• Cooling degree days measure how warm a location is by comparing the average outdoor temperature to a standard temperature (typically 65°F in the US). Higher outside temperatures result in a higher number of cooling degree days. Heating degree days work the same way, except measuring the temperature below the standard temperature. The energy industry often relies on degree days to estimate the heating or cooling requirements of HVAC equipment. Degree days can be used to normalize energy use for changes in weather, either comparing one year to another or one location to another.
  • Typical meteorological year data contains one year of hourly data that best represents “typical” conditions over a multi-year period for a given weather station. For example, if a site has 30 years of data available, NREL analyzed all 30 instances of a given month and then selected the most typical month to include in the data set.[5] The most recent TMY data set (TMY3) is derived data from 1991-2005.[6] For example, a TMY developed from the years X to Y might use data from 2000 for January 2005 for February, etc. TMY allows us to create weather-normalized performance or production estimates to make comparisons across time, locations, and system types.

Programs often base their savings calculations on CDD or HDD values prescribed in their technical reference manuals (TRMs) and/or use TMY3 data. (Sometimes, they even use TMY2, which is based on weather records from 1961-1990.) As described above, using outdated weather data that does not account for recent increases in average temperatures, and can result in inaccurate estimates of energy usage and savings. Below, we use equivalent full load hours (EFLH) to demonstrate this.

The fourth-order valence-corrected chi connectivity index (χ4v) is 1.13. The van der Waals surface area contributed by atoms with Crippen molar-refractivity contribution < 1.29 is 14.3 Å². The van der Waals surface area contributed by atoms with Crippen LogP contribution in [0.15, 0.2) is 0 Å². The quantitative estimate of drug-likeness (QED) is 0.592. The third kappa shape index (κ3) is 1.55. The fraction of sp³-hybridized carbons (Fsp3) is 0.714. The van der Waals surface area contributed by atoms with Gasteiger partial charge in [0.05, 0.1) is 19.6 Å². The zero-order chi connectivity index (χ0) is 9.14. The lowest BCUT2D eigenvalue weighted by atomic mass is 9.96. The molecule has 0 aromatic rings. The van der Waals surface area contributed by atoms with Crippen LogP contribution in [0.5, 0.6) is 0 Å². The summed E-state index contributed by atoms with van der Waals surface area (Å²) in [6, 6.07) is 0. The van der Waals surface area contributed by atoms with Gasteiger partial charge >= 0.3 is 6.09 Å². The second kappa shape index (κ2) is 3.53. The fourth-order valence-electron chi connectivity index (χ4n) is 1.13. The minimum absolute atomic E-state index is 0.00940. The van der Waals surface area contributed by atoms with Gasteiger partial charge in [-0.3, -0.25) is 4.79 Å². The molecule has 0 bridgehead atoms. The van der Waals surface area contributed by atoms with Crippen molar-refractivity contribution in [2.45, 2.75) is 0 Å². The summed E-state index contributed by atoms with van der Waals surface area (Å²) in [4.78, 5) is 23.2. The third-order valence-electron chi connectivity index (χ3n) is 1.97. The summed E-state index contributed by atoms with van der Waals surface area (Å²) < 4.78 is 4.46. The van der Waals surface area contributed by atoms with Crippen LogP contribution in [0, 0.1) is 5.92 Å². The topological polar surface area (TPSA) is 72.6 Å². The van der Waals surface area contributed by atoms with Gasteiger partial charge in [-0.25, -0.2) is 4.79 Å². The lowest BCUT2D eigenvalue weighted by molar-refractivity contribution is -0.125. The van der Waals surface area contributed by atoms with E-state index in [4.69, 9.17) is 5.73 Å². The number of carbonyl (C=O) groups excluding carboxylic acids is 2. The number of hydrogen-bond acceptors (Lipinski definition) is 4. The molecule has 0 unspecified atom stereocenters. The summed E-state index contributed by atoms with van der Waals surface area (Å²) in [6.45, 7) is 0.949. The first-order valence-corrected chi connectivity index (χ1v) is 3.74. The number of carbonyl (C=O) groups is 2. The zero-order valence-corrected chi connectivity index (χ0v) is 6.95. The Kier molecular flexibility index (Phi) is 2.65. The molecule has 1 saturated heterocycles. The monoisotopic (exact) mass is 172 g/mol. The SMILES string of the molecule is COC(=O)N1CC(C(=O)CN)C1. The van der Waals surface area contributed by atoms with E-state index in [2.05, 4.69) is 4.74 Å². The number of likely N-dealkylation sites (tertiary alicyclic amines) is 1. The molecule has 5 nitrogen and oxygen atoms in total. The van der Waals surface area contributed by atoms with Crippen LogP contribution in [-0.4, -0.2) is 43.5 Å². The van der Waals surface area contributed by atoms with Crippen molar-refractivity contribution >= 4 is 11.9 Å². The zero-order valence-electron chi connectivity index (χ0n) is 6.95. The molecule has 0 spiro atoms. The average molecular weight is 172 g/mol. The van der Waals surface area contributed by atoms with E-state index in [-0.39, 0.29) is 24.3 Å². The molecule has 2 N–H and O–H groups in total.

Primer on EFLH

Most TRMs calculate savings for residential air conditioning or heat pump systems with an algorithm like this[7]:

kWh Saved = (Size kBtu/hr) * (1/SEERbaseline – 1/SEERinstalled) * EFLHcooling


Size kBtu/hr – cooling capacity of the unit

SEERbaseline = seasonal energy efficiency ratio of the baseline unit

SEERinstalled = seasonal energy efficiency ratio of the installed high-efficiency unit

EFLHcooling = equivalent full-load hours for cooling

Equivalent full-load hours[8] (EFLH) represent the number of hours per year an AC would have to operate to equal the amount of cooling delivered by the system at a constant thermostat setting over a cooling season. EFLH estimates are typically developed either through building simulations[9] or through equipment metering.[10] EFLH is calculated by dividing the total seasonal energy consumption (kWh) by the nameplate rated peak demand (kW).